The Illini have 11 players seeking playing time. All have skills to add to the whole, but they can't all play at the same time. The good thing is they will compete harder and learn quicker if they are motivated to increase their playing time. The bad thing would be if they are not up to the challenge and sulk on the bench. It is likely different players will help at different times.

"I don't know that I'll sub five at a time, but I still want to play those guys. They're gonna be part of it, they're a strength of our team. Now 11, I don't know. It's gonna be hard. That's gonna be an adjustment for guys.

"I've tried to talk to our guys about it. Just because you're here doesn't guarantee you minutes. You earn them every day in practice, you earn them in any opportunity you have. If you don't have them early, you've got to continue working and fight your way back into the mix."

McCamey had family problems that divided his emotions. And he had a thigh bruise that may have slowed him. But he was lethargic and disinterested most of both exhibitions. Since he is the established star of the team, his inability to bring his best undoubtedly had a negative effect on game results.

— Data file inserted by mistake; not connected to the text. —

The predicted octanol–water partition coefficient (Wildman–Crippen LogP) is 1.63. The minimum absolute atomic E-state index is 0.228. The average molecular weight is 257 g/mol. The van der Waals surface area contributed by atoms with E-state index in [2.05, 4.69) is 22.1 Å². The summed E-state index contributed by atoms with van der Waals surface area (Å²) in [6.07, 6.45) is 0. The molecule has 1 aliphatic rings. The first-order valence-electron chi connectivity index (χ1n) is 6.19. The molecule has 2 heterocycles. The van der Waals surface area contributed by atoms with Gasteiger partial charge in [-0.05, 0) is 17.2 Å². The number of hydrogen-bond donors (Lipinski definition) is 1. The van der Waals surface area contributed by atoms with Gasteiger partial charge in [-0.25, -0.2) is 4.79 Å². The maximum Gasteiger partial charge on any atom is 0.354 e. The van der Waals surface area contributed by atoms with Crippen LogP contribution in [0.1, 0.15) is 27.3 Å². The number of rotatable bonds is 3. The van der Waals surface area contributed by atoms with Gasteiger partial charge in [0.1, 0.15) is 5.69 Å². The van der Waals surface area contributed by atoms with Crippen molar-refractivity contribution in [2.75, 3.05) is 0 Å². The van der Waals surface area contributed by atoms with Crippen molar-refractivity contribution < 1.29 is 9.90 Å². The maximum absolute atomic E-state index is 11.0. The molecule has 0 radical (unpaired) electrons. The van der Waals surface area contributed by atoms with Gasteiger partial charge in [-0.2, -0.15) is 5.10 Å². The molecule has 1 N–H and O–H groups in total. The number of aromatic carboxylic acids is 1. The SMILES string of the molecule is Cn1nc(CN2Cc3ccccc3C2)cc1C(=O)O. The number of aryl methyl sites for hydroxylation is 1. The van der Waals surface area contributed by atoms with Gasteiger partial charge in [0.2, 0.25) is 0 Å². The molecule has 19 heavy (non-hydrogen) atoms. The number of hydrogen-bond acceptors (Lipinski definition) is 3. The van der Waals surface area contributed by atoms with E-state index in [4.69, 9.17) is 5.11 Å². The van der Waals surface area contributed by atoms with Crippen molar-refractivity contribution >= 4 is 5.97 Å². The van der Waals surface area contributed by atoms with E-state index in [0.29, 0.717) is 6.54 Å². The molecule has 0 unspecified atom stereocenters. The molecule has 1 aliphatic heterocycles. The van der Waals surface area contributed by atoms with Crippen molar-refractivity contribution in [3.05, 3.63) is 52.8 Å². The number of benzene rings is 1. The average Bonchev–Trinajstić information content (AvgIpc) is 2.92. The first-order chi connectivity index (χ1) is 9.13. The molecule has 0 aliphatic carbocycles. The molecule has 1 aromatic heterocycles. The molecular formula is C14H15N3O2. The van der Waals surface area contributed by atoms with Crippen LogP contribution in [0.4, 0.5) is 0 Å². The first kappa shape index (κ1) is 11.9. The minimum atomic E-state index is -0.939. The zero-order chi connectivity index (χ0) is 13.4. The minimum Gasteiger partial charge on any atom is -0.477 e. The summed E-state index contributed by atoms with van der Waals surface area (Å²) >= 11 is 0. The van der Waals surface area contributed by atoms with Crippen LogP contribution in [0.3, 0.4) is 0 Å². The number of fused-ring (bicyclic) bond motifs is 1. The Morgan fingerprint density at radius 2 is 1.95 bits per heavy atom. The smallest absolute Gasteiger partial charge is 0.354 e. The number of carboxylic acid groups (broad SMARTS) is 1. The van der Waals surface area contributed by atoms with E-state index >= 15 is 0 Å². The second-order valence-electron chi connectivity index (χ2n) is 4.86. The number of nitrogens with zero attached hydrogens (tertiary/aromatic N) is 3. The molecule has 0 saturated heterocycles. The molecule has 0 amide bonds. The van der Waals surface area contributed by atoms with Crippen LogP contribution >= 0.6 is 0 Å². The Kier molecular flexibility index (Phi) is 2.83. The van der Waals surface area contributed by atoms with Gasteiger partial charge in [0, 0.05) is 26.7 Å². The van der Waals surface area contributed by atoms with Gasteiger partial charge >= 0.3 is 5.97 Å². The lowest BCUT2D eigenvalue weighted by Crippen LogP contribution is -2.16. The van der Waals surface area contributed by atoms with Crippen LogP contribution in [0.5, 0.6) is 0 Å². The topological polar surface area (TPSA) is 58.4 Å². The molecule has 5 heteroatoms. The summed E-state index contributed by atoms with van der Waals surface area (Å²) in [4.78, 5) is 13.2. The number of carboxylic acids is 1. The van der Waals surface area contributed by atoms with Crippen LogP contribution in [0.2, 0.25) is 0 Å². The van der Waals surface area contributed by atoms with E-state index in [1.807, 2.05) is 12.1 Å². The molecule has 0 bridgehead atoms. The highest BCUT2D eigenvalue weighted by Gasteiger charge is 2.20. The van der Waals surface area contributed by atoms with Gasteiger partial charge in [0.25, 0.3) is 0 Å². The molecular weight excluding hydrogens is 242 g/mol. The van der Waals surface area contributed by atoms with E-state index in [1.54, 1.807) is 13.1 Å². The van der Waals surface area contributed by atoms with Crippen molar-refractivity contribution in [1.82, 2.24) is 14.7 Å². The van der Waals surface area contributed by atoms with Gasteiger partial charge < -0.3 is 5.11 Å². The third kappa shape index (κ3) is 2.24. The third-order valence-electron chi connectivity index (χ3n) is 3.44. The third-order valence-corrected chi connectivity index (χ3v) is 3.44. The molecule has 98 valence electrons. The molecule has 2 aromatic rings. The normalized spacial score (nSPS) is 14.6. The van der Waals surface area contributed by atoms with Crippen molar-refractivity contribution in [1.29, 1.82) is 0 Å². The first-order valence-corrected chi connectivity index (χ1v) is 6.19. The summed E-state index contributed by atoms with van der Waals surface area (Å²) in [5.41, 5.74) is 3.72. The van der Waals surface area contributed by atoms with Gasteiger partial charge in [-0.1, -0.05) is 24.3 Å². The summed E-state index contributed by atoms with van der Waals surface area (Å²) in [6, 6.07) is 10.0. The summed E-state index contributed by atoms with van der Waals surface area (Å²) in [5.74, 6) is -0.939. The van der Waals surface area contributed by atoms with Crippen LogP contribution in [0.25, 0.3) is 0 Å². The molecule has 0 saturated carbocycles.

"I think this is good for him. He came to us after the game and said, 'Hey coach, I apologize. I've got to do better.' He realizes that, so I hope he can come a little better prepared and play like he did last year at the end of the year starting on Monday night.

"Obviously, I wish he would have played better. But I thought at least in the second half he didn't hesitate, he didn't run away from the ball, and he started doing some things with the ball more aggressively."

Despite all the problems, Weber pointed out the improved scoring against Southern Indiana.

"The positive is we scored 76 points and Demetri had three and you had a lot of turnovers. As sloppy as it was, we were still able to score that many points. Two years ago, we needed two games to get 76 points."

Yes, the Illini were not the championship team everyone wants and expects. But these were exhibition games. If they continue to have the same problems beginning with the UC Irvine game next Monday night, then more changes will be needed.

Illini Inquirer Top Stories